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Country Living

In mid April 2010 we marked the 20th year in our San Ramon house. When we moved to San Ramon in 1990 the population was about 12,000, and the city had a small town feel. Twenty years later the population was 60,000 and was expected to grow to 90,000 in five years. Traffic was increasing and the city was planning to widen the major street that passed close to our house to accommodate plans to build an additional 5,000 houses on what is now pristine ranchland. The small town we moved to twenty years ago was no more and we decided to start looking at other, more rural areas.

After a few months of looking at houses, including some real dumps in the $500,000-$999,000 range, Julie found a house that looked too good to be true. In fact, at first she thought the listing was a mistake. Nick had a learner’s permit for driving, and needed more practice, so he drove Julie to the house, figuring one quick glance will show why such a fantastic sounding house would be relatively so inexpensive. They went with the idea that they’d hate it, but came back very excited, and in fact, immediately fell in love with it. We arranged to meet our realtor at the property one evening with the hope and expectation that we wouldn’t like the house (it was more expensive than we really felt comfortable with, and figured it must be a dump inside, along with most of the other houses that we had seen). The opposite occurred and all three of us loved the house at first sight. After a harrowing and stressful 46 days of dealing with banks, inspectors, title companies, and more and more and more requests for copies of documents and letters of explanation explaining ludicrous items, during which we felt like we aged many years, it was ours! As we write this, we have moved what we could to the new house, have items in a few storage lockers, and have just the sale on our San Ramon house. We dream of being fully unpacked, but at the present, that is a daunting task.

So, what would have prompted us to sell a perfectly nice house in San Ramon with no mortgage and move after twenty years? Well, the new house is just what we’ve been looking for and dreaming about for years. It’s a large, 5000 square foot house on ten acres at the end of a private road on a hill overlooking the Alhambra and Diablo Valleys. The main view is towards the east and has great vistas of Mt. Diablo and the rising sun. Although it’s difficult to see in the photo, each major living area has access to decks that face east and provide a quiet place to watch the world go by.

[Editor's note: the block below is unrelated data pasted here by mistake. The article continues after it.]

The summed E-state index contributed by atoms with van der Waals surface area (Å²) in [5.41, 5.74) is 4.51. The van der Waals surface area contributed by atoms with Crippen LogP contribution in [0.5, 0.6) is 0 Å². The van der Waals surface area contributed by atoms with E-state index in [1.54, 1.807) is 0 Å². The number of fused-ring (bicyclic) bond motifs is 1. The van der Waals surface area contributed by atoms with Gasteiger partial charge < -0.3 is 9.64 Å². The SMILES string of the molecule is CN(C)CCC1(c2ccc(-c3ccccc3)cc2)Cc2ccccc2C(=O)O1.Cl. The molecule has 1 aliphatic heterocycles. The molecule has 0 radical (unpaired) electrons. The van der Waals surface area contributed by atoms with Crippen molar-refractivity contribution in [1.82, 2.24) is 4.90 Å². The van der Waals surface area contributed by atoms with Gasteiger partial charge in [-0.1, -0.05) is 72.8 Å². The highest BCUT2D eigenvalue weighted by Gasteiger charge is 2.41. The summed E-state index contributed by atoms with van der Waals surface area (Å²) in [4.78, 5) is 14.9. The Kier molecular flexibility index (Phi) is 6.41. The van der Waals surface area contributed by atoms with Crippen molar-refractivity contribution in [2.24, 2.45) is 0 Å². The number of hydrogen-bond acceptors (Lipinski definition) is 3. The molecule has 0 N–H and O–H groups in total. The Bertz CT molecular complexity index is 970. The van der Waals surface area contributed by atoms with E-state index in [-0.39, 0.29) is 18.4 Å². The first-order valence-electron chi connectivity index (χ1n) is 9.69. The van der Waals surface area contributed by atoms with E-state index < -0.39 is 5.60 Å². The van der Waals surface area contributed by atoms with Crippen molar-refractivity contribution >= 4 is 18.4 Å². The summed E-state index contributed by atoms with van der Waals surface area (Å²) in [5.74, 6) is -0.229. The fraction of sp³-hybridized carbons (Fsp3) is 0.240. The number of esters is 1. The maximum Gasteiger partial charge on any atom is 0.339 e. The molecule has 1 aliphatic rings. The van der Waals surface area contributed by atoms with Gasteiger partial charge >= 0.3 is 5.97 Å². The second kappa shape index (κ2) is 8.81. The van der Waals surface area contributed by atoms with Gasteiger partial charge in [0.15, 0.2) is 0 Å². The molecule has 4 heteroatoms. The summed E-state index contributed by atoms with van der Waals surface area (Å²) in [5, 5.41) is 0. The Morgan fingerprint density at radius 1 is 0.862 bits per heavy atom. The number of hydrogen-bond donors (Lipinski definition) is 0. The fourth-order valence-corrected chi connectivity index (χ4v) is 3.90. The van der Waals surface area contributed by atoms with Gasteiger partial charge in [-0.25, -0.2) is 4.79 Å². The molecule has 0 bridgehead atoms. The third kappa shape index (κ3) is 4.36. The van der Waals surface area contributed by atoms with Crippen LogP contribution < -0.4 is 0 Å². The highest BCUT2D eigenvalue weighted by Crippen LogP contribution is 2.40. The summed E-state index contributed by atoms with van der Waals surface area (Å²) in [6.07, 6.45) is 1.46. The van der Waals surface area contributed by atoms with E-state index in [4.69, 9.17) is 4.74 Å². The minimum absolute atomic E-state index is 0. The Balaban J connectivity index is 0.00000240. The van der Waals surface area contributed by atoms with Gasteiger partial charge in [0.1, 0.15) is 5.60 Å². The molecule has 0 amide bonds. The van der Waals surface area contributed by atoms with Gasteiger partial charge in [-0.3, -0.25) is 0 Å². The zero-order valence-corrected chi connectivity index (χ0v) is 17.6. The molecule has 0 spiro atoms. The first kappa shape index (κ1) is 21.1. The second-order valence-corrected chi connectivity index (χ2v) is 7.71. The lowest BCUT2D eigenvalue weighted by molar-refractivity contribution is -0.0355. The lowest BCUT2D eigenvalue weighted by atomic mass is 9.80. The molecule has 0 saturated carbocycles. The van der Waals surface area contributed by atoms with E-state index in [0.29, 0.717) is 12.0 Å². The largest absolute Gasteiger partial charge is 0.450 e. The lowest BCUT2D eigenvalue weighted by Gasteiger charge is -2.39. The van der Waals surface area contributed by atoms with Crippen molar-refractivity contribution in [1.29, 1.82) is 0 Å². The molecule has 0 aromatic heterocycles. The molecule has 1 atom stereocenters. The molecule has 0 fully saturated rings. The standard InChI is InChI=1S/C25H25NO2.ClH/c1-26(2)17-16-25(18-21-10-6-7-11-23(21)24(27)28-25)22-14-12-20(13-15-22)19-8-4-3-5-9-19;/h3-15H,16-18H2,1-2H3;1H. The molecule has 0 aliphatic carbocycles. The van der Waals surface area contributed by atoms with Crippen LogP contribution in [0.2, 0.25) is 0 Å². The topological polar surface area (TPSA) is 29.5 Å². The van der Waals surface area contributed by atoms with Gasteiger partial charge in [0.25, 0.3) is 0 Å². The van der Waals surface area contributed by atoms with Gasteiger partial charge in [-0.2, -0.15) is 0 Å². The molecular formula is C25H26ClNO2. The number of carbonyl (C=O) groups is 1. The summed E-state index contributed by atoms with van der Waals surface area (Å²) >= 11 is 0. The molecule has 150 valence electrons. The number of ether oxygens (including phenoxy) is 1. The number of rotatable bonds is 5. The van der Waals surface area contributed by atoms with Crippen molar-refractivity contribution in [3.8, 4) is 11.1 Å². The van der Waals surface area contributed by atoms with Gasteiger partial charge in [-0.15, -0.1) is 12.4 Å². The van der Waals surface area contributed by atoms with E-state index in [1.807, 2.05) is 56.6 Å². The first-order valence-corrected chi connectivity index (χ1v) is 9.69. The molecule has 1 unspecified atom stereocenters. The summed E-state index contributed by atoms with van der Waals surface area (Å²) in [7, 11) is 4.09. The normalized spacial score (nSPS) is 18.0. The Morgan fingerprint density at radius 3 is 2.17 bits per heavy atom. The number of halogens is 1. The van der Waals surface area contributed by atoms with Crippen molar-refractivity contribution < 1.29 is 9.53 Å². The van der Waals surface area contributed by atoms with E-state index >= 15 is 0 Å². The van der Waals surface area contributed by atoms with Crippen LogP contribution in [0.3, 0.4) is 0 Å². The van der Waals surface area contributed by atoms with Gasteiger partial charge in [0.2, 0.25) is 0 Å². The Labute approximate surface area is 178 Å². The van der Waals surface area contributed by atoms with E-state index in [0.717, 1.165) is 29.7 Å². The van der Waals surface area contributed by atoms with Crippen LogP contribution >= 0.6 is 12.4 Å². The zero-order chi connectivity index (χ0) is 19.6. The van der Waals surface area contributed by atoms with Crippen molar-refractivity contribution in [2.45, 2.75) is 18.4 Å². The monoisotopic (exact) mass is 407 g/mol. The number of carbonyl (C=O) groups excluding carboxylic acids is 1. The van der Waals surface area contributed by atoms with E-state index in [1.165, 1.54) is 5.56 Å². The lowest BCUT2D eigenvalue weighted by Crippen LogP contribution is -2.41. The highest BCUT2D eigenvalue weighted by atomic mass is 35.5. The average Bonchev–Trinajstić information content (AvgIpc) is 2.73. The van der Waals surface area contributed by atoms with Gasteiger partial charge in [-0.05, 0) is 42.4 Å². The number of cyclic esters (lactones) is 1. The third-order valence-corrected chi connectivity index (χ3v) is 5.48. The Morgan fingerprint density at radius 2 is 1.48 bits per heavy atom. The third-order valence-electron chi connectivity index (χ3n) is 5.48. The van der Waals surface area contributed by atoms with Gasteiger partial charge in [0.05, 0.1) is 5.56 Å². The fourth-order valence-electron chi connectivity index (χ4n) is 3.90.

Aerial View

Since we’re out in the country, we don’t have the utility services that city dwellers do. We have two wells on the property and three 5,000 gallon tanks for water storage along with an elaborate pumping, softening, and ozone purification system. We have a septic tank rather than a connection to a sewer system. We’ve quickly found that both of these require maintenance to keep them in operating condition. We’re connected to the local electric power grid, and we have a 12.5 kW solar array (the solar panels are the four dark rectangular objects visible to the right of the house in the photo above) that often produces more power than the house uses, which reduces our electric bill accordingly. We also have a 500 gallon propane tank that supplies gas for the stove, water heater, and furnaces.

Needless to say, the area has plenty of wildlife. In the short time we’ve been living here we’ve seen deer, wild turkeys, raccoons, possums, gray foxes, newts, vultures, red-tailed hawks, great horned owls, woodpeckers, and a great variety of other birds. Many of these are nocturnal, which can make negotiating our narrow, steep road an adventure at night. The horse population in the area outnumbers the human population by at least three to one. There’s a two-horse stable on our property, but since neither of us are horse people, we’ll probably convert it for storage.

Top Floor Plan

Top Level Floor Plan

The property is without building restrictions of any kind, and Jerry is looking forward to putting up a large tower for his amateur radio antennas, something that he’s wanted to do for thirty years but didn’t have either the room or the permission of the local authorities. We have turned one room into a theater, and that room also doubles as a guest room.

Whenever we get overwhelmed with the unpacking, house repairs, or bills, we just have to look out any of the windows for a brief moment. We can get lost watching anything from a hummingbird to a vulture, watch the fog hug the hills and valleys, watch the beautiful sunrise, watch the train round the corner, sometimes appearing to be a toy train on the hill below us, or turn into the house and cook up a storm in the beautiful kitchen (when not distracted by the view all the while), or contact far away places via the HAM radio, or bounce laser beams off the hills across the way. In warm weather we enjoy our outside spa, and when Julie gets chilled to the bones (which doesn’t take much), she is looking forward to stepping into the sauna. We keep wondering if we’ll wake up and it will all be a dream. In the mean time, this is the life!